Photo by Ryoji Iwata on Unsplash, Graphic Design by @laurejoumier

Implementing code coverage with Angular and Cypress

*last updated in October 2022

E2E testing is an essential task in producing high quality software and an elementary component of any good CI/CD process.

Cypress is the go-to choice E2E testing framework for many Angular users. To make sure all your critical code is actually covered with tests, you need to generate code coverage reports.

This article is part of my Angular DevOps series on Medium (more at the end of the page). Here I will provide a step-by-step tutorial in implementing code coverage for your Angular + Cypress application.


For this tutorial, we assume you have an existing Angular 9+ application (9.x, 10.x, 11.x, 12.x, 13.x, 14.x) and you are running Node v16. If you haven’t done so yet, configure Cypress as the E2E framework for your Angular application by adding the Cypress Angular Schematic to your project:

ng add @cypress/schematic

When prompted, confirm the default command. Now, you’re ready to go for the Angular + Cypress goodness:

1. Instrumenting your project

For the Cypress code coverage plugin to measure which code statements have been executed during your E2E tests, the code needs to be instrumented (adding additional counters to your source code before running it).

This is accomplished with istanbul.js, so let's install it together with the libraries needed for istanbul to understand our TypeScript files:

npm i -D @jsdevtools/coverage-istanbul-loader @istanbuljs/nyc-config-typescript istanbul-lib-coverage nyc webpack

We can now configure istanbul to work with TypeScript by creating an istanbul configuration file .nycrc at the project root:

2. Adding Cypress code coverage and webpack configuration

We have to configure webpack to instrument the code when building our project, so we create a new file cypress/coverage.webpack.ts and add the following content:

Also, add “node” to the types array in cypress.tsconfig.json to avoid the type warning.

Finally, we can install the cypress code coverage library:

npm i -D @cypress/code-coverage

3. Configure Cypress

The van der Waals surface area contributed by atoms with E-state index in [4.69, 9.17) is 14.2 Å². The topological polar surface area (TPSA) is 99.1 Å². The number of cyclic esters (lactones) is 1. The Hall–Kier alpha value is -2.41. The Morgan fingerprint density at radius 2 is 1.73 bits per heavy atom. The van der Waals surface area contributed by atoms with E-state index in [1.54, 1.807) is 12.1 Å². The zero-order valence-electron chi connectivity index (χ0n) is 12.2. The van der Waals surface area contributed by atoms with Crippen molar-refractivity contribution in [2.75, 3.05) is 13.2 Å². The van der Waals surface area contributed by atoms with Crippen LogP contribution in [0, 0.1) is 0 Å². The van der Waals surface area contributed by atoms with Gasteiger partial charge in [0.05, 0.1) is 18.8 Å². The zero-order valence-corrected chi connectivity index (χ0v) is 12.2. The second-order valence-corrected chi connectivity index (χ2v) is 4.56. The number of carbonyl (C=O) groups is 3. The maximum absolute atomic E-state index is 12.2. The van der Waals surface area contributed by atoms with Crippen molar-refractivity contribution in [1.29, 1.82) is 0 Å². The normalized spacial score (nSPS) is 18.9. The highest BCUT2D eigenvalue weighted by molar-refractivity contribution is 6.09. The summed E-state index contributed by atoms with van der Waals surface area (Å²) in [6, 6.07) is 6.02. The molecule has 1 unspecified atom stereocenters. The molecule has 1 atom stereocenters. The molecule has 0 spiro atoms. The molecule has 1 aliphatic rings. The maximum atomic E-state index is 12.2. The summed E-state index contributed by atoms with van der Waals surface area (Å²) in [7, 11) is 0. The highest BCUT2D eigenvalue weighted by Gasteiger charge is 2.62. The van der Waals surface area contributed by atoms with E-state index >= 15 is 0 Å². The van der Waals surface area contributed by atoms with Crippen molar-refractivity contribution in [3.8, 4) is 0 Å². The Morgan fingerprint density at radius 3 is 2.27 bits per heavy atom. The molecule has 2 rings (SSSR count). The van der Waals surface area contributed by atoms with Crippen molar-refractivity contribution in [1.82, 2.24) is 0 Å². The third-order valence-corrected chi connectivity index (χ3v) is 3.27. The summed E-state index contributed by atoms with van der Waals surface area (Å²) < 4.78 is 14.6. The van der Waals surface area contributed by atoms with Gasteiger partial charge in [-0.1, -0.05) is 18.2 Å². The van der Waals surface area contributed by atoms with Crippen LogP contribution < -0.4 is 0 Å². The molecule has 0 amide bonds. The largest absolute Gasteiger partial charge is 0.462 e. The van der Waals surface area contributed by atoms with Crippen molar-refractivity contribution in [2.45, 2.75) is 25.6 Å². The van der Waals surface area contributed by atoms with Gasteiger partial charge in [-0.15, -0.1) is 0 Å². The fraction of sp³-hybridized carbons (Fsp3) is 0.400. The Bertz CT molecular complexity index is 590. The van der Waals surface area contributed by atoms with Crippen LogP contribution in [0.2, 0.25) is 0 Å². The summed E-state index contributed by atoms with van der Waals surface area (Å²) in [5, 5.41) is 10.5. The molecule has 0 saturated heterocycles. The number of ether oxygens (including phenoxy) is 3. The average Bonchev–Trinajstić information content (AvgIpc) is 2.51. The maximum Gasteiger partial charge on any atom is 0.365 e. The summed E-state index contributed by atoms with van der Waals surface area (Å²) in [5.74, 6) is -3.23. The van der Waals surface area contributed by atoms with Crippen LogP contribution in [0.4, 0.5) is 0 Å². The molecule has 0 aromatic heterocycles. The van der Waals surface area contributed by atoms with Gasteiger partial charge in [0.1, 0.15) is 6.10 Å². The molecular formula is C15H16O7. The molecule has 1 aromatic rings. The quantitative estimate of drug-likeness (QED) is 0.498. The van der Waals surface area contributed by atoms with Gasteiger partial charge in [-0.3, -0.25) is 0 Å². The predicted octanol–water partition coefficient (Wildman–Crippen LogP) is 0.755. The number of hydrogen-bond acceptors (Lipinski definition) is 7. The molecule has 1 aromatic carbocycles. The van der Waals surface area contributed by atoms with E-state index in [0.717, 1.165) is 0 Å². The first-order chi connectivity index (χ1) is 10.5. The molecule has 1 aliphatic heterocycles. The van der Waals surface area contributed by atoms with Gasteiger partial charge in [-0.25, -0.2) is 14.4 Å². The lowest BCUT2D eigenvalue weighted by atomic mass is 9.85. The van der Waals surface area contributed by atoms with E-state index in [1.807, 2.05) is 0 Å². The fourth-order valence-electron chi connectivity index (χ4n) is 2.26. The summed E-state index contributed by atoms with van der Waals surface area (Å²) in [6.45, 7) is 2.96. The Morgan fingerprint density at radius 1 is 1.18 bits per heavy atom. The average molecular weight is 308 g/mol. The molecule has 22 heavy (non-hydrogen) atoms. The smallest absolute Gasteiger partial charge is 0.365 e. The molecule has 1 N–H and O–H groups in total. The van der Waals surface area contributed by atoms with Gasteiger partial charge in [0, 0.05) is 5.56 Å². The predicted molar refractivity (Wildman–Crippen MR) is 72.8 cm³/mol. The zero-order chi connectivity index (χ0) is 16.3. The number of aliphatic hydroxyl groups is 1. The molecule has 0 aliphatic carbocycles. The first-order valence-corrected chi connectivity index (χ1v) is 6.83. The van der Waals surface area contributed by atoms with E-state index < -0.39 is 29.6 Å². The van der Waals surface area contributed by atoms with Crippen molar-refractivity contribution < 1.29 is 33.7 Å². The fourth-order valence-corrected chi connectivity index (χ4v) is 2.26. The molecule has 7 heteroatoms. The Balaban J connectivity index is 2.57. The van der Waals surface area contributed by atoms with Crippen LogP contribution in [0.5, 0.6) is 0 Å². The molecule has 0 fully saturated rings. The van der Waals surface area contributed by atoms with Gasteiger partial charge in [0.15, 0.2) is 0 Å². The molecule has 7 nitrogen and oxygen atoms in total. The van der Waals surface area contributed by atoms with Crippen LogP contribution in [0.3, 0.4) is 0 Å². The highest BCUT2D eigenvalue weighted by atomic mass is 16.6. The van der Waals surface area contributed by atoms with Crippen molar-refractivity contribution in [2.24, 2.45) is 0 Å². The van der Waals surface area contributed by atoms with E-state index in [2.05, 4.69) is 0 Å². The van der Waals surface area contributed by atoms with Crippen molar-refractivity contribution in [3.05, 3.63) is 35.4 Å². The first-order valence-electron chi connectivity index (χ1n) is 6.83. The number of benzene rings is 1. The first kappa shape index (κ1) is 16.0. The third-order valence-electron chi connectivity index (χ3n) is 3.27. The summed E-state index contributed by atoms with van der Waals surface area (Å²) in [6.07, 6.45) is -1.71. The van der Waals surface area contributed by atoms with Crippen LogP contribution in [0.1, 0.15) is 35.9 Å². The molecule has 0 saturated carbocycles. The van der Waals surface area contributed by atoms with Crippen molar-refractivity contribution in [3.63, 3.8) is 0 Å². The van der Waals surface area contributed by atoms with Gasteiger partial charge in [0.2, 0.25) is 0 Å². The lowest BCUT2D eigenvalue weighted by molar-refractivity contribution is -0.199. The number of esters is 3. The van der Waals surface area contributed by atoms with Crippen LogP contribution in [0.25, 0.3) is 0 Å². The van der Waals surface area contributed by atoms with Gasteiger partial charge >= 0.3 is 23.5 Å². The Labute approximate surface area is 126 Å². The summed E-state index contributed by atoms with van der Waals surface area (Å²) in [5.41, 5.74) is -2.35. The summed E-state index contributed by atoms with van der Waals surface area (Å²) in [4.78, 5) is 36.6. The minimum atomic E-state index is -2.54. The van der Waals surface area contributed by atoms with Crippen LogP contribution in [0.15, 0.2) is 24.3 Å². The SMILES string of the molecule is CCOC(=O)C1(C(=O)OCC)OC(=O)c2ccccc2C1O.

In cypress/support/e2e.ts, we import the code coverage library directly below import ‘./commands’ by adding this one-liner:

import '@cypress/code-coverage/support';

Now we can update cypress.config.ts by replacing the e2e object with the following:

4. Extending the build process

To extend the angular-cli build process, we install @angular-builders/custom-webpack:

npm i -D @angular-builders/custom-webpack

In angular.json, find the line “builder”: “@angular-devkit/build-angular:browser”, and replace it with:

"builder": "@angular-builders/custom-webpack:browser",

Then, also in the angular.json, add the following additional build configuration in

Instead of modifying the build process of our local server, we create a new ng serve command to instrument our codebase only when running E2E tests. To do so, add the following block in your angular.json file below the “serve” block (replace myproject with your project name as defined in the package.json):

Now, we replace the ng serve in the E2E section with our custom webpack configuration (replace myproject with your project name from the package.json file):

To have the commands handy, add them to the package.json “scripts” section right after the line “e2e” (replace myproject with your project name):

That’s it! We can now run our tests and view the coverage information (if you newly installed cypress and have no tests yet, remove the line cy.contains(‘Replace me with something relevant’); from integration/spec.ts):

npm run e2e:ci && npm run e2e:coverage

The console will show you the coverage percentage, when you open the index.html file inside coverage/lcov-report/, you can see a nice HTML report to inspect the E2E coverage of your application:

HTML code coverage report generated by Cypress code coverage

What now? You can now implement the coverage analysis in your CI setup (e.g. using CircleCI, Bitbucket Pipelines or Github Actions) and to connect it with your code quality inspection tool (e.g. SonarCloud).

Next up in the Angular DevOps series:

  • Angular code quality inspection with SonarCloud [coming soon]
  • Continuous Integration (CI) with Angular and Bitbucket Pipelines [coming soon]

This tutorial was respectfully inspired from these previously published articles:


19 October 2022

  • Updated the article for Cypress v10 and @cypress/schematic v2.2. It now follows the updated folder structure, given the introduction of component tests alongside the E2E tests treated in this article

6 August 2022

  • Updated the example repository to Angular 14 and Cypress 10
  • Fixed a crucially missing word action word in the sentence on avoiding type warnings
  • Removed fixing the version of @angular-builders/custom-webpack, the underlying bug in @jsdevtools/coverage-istanbul-loader was resolved

23 December 2021

  • Added Node v16 as prerequisite

13 November 2021

  • Updated tutorial to use the official Angular Cypress schematic
  • Removed the notes on Webpack ^5.0.0
  • Updated the used dependencies to use better supported packages: @jsdevtools/coverage-istanbul-loader and @angular-builders/custom-webpack
  • Removed the step of passing a custom webpack configuration to the cypress preprocessor

2 April 2021

  • Added Note on Webpack ^5.0.0 to use a temporary cypress webpack preprocessor instead of @cypress/webpack-preprocessor
  • Added Note on Webpack ^5.0.0 in step #2, on how to use a fork with a peer dependency on Webpack v5 of istanbul-instrumenter-loader.
Photo by Ryoji Iwata on Unsplash, Graphic Design by @laurejoumier



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Lukas Klement

Lukas Klement


Co-Founder & CTO of | Enthusiast of food, wine & mountain sports.